Perhaps the most powerful tool available to the United States in its efforts to combat fraud against the government is the Federal False Claims Act (FCA). Since January 2009, the Department of Justice has recovered more than $22.4 billion in fraudulent billings through the prosecution of FCA cases.
The FCA allows citizens who discover that companies are committing fraud against the United States to sue on behalf of the government through what are known as qui tam lawsuits. Qui tam is short for a Latin phrase that means “he who sues on behalf of the King as well as for himself.” Qui tam actions were widely used in Europe during the Middle Ages, since there were no official police systems and citizens were encouraged to maintain law and order on behalf of the King. In 1863, President Lincoln adopted this concept when the False Claims Act (FCA) was enacted in an effort to stop war profiteers from defrauding the Union during the Civil War.
When a citizen files a qui tam lawsuit on behalf of the government, that citizen is called a whistleblower or “relator.” Under the qui tam provisions of the FCA, relators may receive between 15 to 25 (and, in some cases as much as 30) percent of any money recovered by the government. By creating this incentive for citizens with evidence of fraud to file their own qui tam cases on behalf of the government, the law enhances the government’s ability to investigate fraud claims that it would not otherwise know about. This partnership between the government and the whistleblower has been a very powerful tool in fighting widespread fraud.
Not surprisingly, schemes to defraud the government are most common in those areas of enterprise that receive the most federal funding. They can be broadly grouped in the following categories:
Qui Tam / Whistleblower Industries & Fraud Examples
Aerospace corporations are involved primarily in the manufacture and maintenance of aircraft, spacecraft, and satellites. Many of the top Department of Defense (DoD) contractors are aerospace companies. Aerospace fraud frequently involves overbilling for parts and labor, or supplying defective parts to the military.
Defense Contractor Fraud
Defense contractor is a related area of widespread abuse. Again, the fraud is generally marked by overbilling for parts, materials, or services for the military. A report on defense contracting fraud prepared for congressional defense committees by the Department of Defense in 2011 stated that, over a 10 year period, more than 300 Department of Defense contractors entered into settlement agreements or had civil judgments rendered against them. During that period the DoD was contracting with over 235,000 companies, a fact which underscores the critical need for whistleblowers to assist the United States in policing defense contractor fraud.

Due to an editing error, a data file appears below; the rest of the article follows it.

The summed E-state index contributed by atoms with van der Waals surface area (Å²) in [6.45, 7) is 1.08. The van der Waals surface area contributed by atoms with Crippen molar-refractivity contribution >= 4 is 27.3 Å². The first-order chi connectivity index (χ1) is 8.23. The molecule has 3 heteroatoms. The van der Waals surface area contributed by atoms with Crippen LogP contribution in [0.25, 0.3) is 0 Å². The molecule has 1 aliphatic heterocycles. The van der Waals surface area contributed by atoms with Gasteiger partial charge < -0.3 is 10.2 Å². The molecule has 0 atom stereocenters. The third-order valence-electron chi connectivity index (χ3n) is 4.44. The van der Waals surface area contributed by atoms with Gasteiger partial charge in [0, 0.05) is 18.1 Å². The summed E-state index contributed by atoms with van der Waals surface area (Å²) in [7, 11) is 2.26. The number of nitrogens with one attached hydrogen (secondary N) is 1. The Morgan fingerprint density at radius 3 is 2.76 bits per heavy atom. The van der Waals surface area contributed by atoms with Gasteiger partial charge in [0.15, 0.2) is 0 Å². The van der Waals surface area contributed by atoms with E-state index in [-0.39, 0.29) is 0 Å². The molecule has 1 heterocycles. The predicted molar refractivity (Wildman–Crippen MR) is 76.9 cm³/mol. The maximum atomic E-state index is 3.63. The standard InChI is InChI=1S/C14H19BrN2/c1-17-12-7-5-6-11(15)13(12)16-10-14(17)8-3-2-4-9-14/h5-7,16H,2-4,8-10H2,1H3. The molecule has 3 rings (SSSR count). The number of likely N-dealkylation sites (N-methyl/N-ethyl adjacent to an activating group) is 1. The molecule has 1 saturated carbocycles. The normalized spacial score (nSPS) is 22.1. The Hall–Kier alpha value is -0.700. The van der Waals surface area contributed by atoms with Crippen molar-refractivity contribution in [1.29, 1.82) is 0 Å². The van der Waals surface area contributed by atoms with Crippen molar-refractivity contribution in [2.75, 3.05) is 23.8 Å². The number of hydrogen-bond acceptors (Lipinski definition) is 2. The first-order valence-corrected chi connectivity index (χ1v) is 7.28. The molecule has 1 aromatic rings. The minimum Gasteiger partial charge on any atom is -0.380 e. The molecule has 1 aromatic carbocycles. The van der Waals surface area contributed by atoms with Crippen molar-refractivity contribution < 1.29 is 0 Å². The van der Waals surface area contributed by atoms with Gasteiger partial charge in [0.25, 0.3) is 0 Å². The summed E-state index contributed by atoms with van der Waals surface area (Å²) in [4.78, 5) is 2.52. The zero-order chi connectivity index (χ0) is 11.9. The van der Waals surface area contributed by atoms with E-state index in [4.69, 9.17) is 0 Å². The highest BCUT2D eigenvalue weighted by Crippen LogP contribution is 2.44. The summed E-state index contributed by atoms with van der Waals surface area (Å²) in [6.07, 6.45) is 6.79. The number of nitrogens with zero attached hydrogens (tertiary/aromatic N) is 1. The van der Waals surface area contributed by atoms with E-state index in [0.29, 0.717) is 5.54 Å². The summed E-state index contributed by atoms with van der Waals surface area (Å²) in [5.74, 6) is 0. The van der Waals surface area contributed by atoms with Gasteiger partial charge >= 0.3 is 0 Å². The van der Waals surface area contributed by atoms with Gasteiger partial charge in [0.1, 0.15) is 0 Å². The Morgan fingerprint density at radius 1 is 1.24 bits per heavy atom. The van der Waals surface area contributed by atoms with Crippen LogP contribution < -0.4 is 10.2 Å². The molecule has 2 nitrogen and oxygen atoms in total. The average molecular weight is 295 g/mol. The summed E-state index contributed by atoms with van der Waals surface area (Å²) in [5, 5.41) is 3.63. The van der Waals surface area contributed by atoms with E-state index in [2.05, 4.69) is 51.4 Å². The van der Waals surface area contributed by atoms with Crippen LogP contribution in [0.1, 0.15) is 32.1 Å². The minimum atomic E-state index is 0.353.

(Medicare and Medicaid)
Since 2009, more than $23 billion has been recovered by the government through the prosecution of False Claims Act violations. Of that staggering amount, more than $14.8 billion involved health care fraud. There are a seemingly endless variety of often complex schemes used to defraud federal health care programs such as Medicare and Medicaid. Health care fraudsters often bill these programs for health care services that were substandard, not medically necessary, or never actually provided.
Hospice Care Fraud
Hospice Care is generally meant for patients who have a life expectancy of six months or less, but some hospice care providers devise schemes to bill Medicare for patients who are not terminally ill. Medical records may be falsified to make it appear that patients either need hospice care or require the most expensive levels of care when that is not actually the case.
Mortgage fraud generally involves the omission, misrepresentation or misstatement of facts by buyers or lending agents, in securing mortgage loans, or the purchase or insuring of such loans. According to one expert, the total cost of mortgage fraud in the United States for lenders, taxpayers, and the federal government might be as high as $13 trillion.
Fraud in the pharmaceutical industry is widespread and may occur during the development, marketing, or sale of medications. It is not uncommon to find fraud in all three areas tied a single drug. Drug makers seeking approval from the Food and Drug Administration (FDA) frequently hide or minimize known adverse side effects of their drugs, market drugs for uses that have not been approved by the FDA, and engage in a variety of deceptive practices to maximize profits.
Securities fraud is one of the most devastating forms of fraud and it is not just individual investors who are harmed. It is widely believed that the 2008 financial collapse in the United States and financial markets throughout the world was largely due to various forms of securities fraud involving mortgage backed securities.
Tax fraud by individuals and businesses has been estimated to cost the government nearly $400 billion annually. It can be carried out by filing false or deceptive tax returns, hiding assets and income in offshore bank accounts, concealing business ownership or other financial activities, or through outright identify theft.
Baum Hedlund Whistleblower Cases
The whistleblower attorneys at Baum, Hedlund, Aristei & Goldman are currently representing numerous whistleblowers, or relators in qui tam claims throughout the country and the world. Although most of our cases remain under seal and are being investigated by the government, some of our whistleblower lawsuits have recently been unsealed, including cases against the San Diego Hospice, BizLink Technology, and two lawsuits filed by former Takeda Pharmaceuticals medical reviewer Dr. Helen Ge.